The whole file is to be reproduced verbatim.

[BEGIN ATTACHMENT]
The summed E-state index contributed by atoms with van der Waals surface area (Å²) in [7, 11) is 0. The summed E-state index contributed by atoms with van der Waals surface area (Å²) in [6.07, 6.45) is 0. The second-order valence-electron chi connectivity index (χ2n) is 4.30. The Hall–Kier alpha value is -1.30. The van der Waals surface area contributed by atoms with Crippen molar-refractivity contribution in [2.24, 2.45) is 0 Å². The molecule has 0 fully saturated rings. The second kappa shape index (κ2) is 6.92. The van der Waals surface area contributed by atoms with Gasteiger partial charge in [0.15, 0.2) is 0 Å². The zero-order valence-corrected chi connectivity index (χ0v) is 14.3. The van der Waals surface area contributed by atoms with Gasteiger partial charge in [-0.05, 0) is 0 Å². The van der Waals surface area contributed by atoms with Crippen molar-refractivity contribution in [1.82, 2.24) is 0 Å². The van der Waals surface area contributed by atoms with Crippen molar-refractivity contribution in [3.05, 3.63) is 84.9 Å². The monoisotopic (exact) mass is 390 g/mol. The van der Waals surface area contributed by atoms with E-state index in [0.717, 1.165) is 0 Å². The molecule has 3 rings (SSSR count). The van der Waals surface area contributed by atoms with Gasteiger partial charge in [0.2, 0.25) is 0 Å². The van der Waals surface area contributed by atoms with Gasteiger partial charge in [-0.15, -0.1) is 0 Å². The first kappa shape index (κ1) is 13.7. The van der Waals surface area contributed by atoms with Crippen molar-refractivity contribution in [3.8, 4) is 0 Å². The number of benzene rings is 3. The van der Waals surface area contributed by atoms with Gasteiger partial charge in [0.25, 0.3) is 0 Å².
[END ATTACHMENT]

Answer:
The summed E-state index contributed by atoms with van der Waals surface area (Å²) in [7, 11) is 0. The summed E-state index contributed by atoms with van der Waals surface area (Å²) in [6.07, 6.45) is 0. The second-order valence-electron chi connectivity index (χ2n) is 4.30. The Hall–Kier alpha value is -1.30. The van der Waals surface area contributed by atoms with Crippen molar-refractivity contribution in [2.24, 2.45) is 0 Å². The molecule has 0 fully saturated rings. The second kappa shape index (κ2) is 6.92. The van der Waals surface area contributed by atoms with Gasteiger partial charge in [0.15, 0.2) is 0 Å². The zero-order valence-corrected chi connectivity index (χ0v) is 14.3. The van der Waals surface area contributed by atoms with Gasteiger partial charge in [-0.05, 0) is 0 Å². The van der Waals surface area contributed by atoms with Crippen molar-refractivity contribution in [1.82, 2.24) is 0 Å². The van der Waals surface area contributed by atoms with Crippen molar-refractivity contribution in [3.05, 3.63) is 84.9 Å². The monoisotopic (exact) mass is 390 g/mol. The van der Waals surface area contributed by atoms with E-state index in [0.717, 1.165) is 0 Å². The molecule has 3 rings (SSSR count). The van der Waals surface area contributed by atoms with Gasteiger partial charge in [0.2, 0.25) is 0 Å². The van der Waals surface area contributed by atoms with Gasteiger partial charge in [-0.15, -0.1) is 0 Å². The first kappa shape index (κ1) is 13.7. The van der Waals surface area contributed by atoms with Crippen molar-refractivity contribution in [3.8, 4) is 0 Å². The number of benzene rings is 3. The van der Waals surface area contributed by atoms with Gasteiger partial charge in [0.25, 0.3) is 0 Å².